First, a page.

Federal officials said that new technologies often need a “disrupter” responsible for breaking through bureaucratic obstacles.
More technologically knowledgeable stakeholders and committed leadership within the federal government are critical to successfully implementing scalable artificial intelligence technology in public offices.
Speaking during a virtual panel discussion, officials including Jack Shanahan, the inaugural director of the Department of Defense’s Joint Artificial Intelligence Center, discussed the need for modernization advocates in federal agencies, specifically needing a “disrupter” helming the implementation of new software.
“If this is really the first big AI project designed to go fast and to go to scale, you need almost a classic glass breaker type of person that's just going to plow over all those bureaucratic obstacles,” he explained.
He added that agency leaders and deputies need to be completely on board with new technology rollouts to help ensure that adequate oversight and accountability is present in artificial intelligence acquisitions. Shanahan also noted that more employees with a technical aptitude are vital.
“You've got to bring someone in that is familiar with the way this happens in the commercial software world,” he said. Shanahan added that clear funding and investment is also a key component for agency artificial intelligence programs, namely Project Maven, an initiative to apply artificial intelligence to data collection via surveillance.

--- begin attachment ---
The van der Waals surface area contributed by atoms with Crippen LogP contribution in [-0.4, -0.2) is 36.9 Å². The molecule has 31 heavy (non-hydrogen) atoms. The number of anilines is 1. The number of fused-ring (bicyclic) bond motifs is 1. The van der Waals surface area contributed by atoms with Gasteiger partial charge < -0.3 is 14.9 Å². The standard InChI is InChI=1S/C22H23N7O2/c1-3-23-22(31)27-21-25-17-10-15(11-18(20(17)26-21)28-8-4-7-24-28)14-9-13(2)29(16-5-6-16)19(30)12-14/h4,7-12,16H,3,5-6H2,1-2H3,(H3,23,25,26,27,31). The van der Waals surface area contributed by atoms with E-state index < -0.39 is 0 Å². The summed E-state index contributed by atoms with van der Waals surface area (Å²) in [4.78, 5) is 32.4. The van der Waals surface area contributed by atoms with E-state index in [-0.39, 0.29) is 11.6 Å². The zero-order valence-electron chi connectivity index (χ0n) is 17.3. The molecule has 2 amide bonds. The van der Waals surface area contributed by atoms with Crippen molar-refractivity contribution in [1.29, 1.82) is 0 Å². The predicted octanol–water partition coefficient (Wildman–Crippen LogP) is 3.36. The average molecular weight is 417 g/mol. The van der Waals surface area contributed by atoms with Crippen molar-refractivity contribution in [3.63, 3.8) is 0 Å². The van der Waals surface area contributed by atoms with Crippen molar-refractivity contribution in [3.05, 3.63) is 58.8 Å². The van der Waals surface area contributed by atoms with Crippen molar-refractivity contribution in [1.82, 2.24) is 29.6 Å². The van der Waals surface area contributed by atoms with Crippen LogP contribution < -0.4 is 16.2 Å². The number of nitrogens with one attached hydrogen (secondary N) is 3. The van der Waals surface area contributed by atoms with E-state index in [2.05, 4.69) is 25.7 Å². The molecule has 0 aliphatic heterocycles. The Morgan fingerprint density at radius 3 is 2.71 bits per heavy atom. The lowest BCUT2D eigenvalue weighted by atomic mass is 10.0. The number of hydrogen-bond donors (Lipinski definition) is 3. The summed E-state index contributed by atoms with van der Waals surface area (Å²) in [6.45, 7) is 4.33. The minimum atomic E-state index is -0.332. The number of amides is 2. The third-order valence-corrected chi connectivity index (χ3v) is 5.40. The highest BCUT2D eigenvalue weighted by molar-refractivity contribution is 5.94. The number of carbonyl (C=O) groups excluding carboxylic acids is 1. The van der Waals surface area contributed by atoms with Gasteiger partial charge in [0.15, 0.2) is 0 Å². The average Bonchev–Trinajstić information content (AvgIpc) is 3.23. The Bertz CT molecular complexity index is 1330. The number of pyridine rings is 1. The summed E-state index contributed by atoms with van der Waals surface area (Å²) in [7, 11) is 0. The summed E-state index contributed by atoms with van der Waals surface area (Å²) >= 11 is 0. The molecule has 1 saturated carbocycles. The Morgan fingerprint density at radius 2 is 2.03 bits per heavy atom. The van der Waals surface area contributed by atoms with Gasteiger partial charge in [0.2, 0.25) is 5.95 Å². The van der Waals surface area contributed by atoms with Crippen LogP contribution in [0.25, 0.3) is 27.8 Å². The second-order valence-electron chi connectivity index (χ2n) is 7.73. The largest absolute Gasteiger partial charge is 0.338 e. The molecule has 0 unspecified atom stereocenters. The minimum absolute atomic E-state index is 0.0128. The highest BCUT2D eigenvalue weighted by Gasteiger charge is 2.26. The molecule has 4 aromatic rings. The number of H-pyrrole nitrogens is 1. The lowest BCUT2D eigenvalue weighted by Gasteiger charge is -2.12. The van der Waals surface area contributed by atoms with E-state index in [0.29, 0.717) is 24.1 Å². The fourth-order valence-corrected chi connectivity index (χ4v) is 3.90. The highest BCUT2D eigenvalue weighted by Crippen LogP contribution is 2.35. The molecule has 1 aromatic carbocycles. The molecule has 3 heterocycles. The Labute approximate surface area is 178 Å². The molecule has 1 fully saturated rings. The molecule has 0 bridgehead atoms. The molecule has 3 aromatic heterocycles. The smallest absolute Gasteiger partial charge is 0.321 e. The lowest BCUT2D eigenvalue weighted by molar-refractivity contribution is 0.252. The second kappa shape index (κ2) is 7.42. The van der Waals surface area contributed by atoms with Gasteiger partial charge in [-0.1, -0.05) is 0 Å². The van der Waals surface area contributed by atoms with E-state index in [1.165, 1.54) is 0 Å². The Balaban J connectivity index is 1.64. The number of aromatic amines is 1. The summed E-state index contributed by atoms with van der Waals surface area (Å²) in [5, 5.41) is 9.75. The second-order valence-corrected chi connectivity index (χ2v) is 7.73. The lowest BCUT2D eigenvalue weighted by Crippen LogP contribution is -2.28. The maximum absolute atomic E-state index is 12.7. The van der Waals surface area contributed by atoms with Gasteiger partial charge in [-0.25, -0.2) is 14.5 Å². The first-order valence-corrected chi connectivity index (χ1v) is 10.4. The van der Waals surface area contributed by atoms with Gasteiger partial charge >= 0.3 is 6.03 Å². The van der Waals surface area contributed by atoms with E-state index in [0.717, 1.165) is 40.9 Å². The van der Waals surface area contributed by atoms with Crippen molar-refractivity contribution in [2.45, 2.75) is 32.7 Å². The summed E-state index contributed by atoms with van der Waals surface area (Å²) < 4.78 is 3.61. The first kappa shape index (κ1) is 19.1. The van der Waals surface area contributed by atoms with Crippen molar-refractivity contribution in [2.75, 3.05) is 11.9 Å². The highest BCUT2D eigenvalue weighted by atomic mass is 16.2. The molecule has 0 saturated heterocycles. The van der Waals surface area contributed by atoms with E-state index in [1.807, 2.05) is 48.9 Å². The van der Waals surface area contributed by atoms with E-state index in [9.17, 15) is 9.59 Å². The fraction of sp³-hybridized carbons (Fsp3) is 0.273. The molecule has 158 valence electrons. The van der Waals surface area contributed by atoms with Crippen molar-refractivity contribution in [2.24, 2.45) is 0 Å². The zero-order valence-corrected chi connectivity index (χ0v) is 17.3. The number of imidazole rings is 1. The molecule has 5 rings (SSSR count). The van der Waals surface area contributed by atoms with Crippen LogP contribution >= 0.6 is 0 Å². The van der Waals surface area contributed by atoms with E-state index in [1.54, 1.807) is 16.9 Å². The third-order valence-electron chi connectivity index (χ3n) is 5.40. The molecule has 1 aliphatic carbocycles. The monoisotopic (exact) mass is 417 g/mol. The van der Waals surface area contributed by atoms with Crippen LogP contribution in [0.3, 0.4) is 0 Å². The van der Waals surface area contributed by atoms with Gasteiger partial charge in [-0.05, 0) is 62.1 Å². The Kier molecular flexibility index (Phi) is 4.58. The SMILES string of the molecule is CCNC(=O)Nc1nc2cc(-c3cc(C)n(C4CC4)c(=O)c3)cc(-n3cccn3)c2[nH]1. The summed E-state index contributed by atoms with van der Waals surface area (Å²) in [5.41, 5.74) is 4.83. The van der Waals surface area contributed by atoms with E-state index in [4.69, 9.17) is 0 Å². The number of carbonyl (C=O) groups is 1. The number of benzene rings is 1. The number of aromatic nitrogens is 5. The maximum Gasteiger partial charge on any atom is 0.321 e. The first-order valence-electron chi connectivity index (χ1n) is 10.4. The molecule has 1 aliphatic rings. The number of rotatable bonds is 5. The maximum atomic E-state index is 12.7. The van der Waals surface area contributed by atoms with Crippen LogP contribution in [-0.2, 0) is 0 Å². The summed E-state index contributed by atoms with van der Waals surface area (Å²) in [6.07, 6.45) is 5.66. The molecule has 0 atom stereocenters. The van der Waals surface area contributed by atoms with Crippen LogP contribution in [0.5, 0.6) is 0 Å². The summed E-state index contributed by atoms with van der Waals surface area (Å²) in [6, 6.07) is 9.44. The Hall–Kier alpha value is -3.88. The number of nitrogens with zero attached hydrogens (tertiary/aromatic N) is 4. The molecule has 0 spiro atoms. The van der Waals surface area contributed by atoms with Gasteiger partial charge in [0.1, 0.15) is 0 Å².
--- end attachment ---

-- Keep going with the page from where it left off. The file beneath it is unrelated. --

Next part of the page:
Suzette Kent, the former federal chief information officer, agreed that the internal culture needs to respond to implementing more advanced technologies.
“The more powerful the capabilities, the more skills…that have to be at the table,” she said.
Artificial intelligence technologies that handle large amounts of data also pose challenges to efficiently scaling such tech.
Deputy Director for Science and Technology at the Central Intelligence Agency Dawn Meyerriecks described her office’s experience with organizing data that is supposed to work with new machine learning technology.
“People really have to understand their data in order to make it available in a way that makes sense,” she said. Meyerriecks said she and her colleagues at the CIA ran several pilot projects to see what software worked best with different types of data collected by the agency.
Shanahan added that the JAIC took similar steps in machine learning technology implementation, saying his organization focused on the steps within the AI stack, including forming a stronger pipeline between initial data collection and constructing a sustainable digital platform.
His team also worked to develop key infrastructure to support the initiative, including cloud, testing professionals, data protection strategy, centralized direction management and accreditation security.
He further said that bringing these technologies into the government can help bridge gaps in public agencies introduced by legacy technologies.
“There are all sorts of opportunities to be using AI and ML,” Shanahan said. “It's not gonna happen overnight, but you have to have sort of tech urgency. It's time to go beyond the small scale pilot projects and go to the fusion of innovation across the entire organizations. That's hard, but we don't have a choice right now.”
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